I want a giant mug of tea, so heavy I can barely hold it with one hand. I want a huge carpark full of diverse machines. I want greetings, smiles, and a friendly ‘ey-up’ from the locals. And I want my food served in huge proportions, preferably by a Yorkshire lass in a tabard.
In other words, you can keep the Ace Café and the über cool Bike Shed, I’ll take the traditional Squires Café in Sherburn-in-Elmet, Yorkshire every time. When I was a spotty teenager, every Wednesday night was Squires night; an extremely sporty 30-mile ride from home to Sherburnwith my tightknit group of likeminded buddies.
This mid-week trip was mandatory, and luckily my Kawasaki KR-1 never let me down, despite my best attempts to wheelie it to a standstill. These were the mid 1990s when we were a country drenched in sportsbikes and all the action at Sherburn occurred at old café, which was a few miles down the road from the current location.
The air was rich with the smell of two-strokes and fish and chips soaked in vinegar. Occasionally a renegade local would pop a wheelie and hold it all the way up the hill or the excited hum of conversation would be interrupted by the sound (and rubbery smell) of someone burning out a rear tyre.
Harry, the café owner, would be working like crazy to keep up with the demand for coffee and tea, while some nights well-known faces like local TT hero David Jefferies would drop in for a chat.
My buddies and I would walk the tightly-packed bike parks, checking out the latest machines, kit and bolt-ons. Sherburn is where we gazed upon new models for the first time, saw our first Ducati 916 and Honda RC45 and witnessed the emergence of the streetfighter specials (mainly modded GSX-Rs) that were parked proudly outside the main door. And anyone whose leathers had scuffed knee sliders was given instant kudos.
Squires wasn’t universally popular, especially with some of the locals who understandably didn’t see eye-to-eye with stunt-pulling hooligans like me, and in 2002 the café moved to its current venue. I still pop down on the odd Wednesday night to meet up with the hooligans, who of course have grown up.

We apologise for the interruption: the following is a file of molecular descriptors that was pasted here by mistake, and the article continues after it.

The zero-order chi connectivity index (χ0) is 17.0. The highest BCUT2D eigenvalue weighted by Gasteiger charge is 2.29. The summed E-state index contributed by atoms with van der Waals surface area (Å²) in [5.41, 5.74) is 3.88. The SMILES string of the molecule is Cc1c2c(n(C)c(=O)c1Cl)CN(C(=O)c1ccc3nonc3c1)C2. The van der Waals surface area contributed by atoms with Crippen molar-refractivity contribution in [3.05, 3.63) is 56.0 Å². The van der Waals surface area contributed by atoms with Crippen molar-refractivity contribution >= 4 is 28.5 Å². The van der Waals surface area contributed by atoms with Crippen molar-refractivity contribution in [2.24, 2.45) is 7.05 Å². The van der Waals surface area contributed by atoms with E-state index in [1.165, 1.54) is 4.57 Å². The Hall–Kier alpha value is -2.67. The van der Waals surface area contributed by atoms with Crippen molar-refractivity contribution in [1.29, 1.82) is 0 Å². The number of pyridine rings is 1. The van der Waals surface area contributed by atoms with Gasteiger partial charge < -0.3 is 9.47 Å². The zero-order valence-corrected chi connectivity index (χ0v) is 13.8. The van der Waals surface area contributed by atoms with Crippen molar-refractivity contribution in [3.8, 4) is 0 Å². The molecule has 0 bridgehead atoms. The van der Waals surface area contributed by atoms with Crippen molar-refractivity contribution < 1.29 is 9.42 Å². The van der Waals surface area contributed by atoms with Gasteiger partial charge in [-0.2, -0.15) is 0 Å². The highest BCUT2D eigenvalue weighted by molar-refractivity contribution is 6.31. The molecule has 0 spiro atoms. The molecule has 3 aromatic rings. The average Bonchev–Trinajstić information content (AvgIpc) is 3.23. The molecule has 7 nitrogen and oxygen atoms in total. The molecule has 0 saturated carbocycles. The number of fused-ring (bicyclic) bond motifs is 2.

While the ride to the café is more sedate, that magical atmosphere remains. It’s still easy to lose track of time strolling among the bikes, spotting models you once owned or wished you’d owned. Still the occasional homemade streetfighter will turn up or, more likely these days, a shed-built café racer.
Local racers like British Superbike star Dan Linfoot are to be found doing the rounds and if you’re eager to see a hot new model, Squires remains the place to look. And don’t worry about visiting on your own; within minutes of arriving someone will engage you in friendly conversation.
In the height of summer it's not uncommon to have over a 1000 bikes roll in with even more enjoying the roads that help make the Sherburn area so special. For me, venues like The Ace Café and Bike Shed in London are great places to hang out, but the fact they’re surrounded by congestion and speed cameras reduces their appeal. I’ll take Sherburn every time, but then again I might be a slightly biased Yorkshireman.
The regulars: 'It's mint and always packed'
Dan Linfoot, Honda BSB star:"I pop down to meet up with my dad and friends, or just for something to eat; I took my daughter there just last week. Usually I'll either ride down on my Honda Grom or even cycle, as it’s not too far from the house. I love the atmosphere, there is always plenty of bikes. It’s a great spot."
Adam Thompson, regular: "There are loads of good roads and different routes into Sherburn; you can't go wrong. It's always packed, especially on a Wednesday night. I ride over, have a brew, and always end up chatting to another Sherb’ regular. Then I ride home a different route. It's mint."
Cafe culture: how it all began
Squires Milk Bar was opened in 1954 at the original location in Sherburn-in-Elmet. It soon became popular as bikers flocked to the café to listen to tunes from the juke box on a Wednesday night. Harry Weston, a Wednesday night regular, purchased the café in 1974 with his wife Sue.
As popularity increased, and to reduce congestion in the small village, the café moved to its current, larger location in Newthorpe, just a few miles away. Harry and Sue retired in 2007, but are still seen at the café which carries the values and culture of the original.
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